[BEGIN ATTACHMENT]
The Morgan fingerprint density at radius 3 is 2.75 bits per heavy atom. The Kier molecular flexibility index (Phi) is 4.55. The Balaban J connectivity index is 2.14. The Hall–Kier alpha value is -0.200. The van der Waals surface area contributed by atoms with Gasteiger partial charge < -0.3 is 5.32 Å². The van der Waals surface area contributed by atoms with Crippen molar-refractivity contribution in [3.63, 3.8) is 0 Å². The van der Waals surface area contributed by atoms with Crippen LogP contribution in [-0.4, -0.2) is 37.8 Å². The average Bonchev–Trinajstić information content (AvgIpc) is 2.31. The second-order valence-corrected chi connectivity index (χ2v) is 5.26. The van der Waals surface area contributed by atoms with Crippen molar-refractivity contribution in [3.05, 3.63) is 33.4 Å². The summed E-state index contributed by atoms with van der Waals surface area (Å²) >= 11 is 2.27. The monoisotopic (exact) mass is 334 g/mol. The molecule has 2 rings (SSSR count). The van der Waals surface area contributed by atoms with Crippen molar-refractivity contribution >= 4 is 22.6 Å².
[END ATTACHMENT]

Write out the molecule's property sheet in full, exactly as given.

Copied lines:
The Morgan fingerprint density at radius 3 is 2.75 bits per heavy atom. The Kier molecular flexibility index (Phi) is 4.55. The Balaban J connectivity index is 2.14. The Hall–Kier alpha value is -0.200. The van der Waals surface area contributed by atoms with Gasteiger partial charge < -0.3 is 5.32 Å². The van der Waals surface area contributed by atoms with Crippen molar-refractivity contribution in [3.63, 3.8) is 0 Å². The van der Waals surface area contributed by atoms with Crippen LogP contribution in [-0.4, -0.2) is 37.8 Å². The average Bonchev–Trinajstić information content (AvgIpc) is 2.31. The second-order valence-corrected chi connectivity index (χ2v) is 5.26. The van der Waals surface area contributed by atoms with Crippen molar-refractivity contribution in [3.05, 3.63) is 33.4 Å². The summed E-state index contributed by atoms with van der Waals surface area (Å²) >= 11 is 2.27. The monoisotopic (exact) mass is 334 g/mol. The molecule has 2 rings (SSSR count). The van der Waals surface area contributed by atoms with Crippen molar-refractivity contribution >= 4 is 22.6 Å².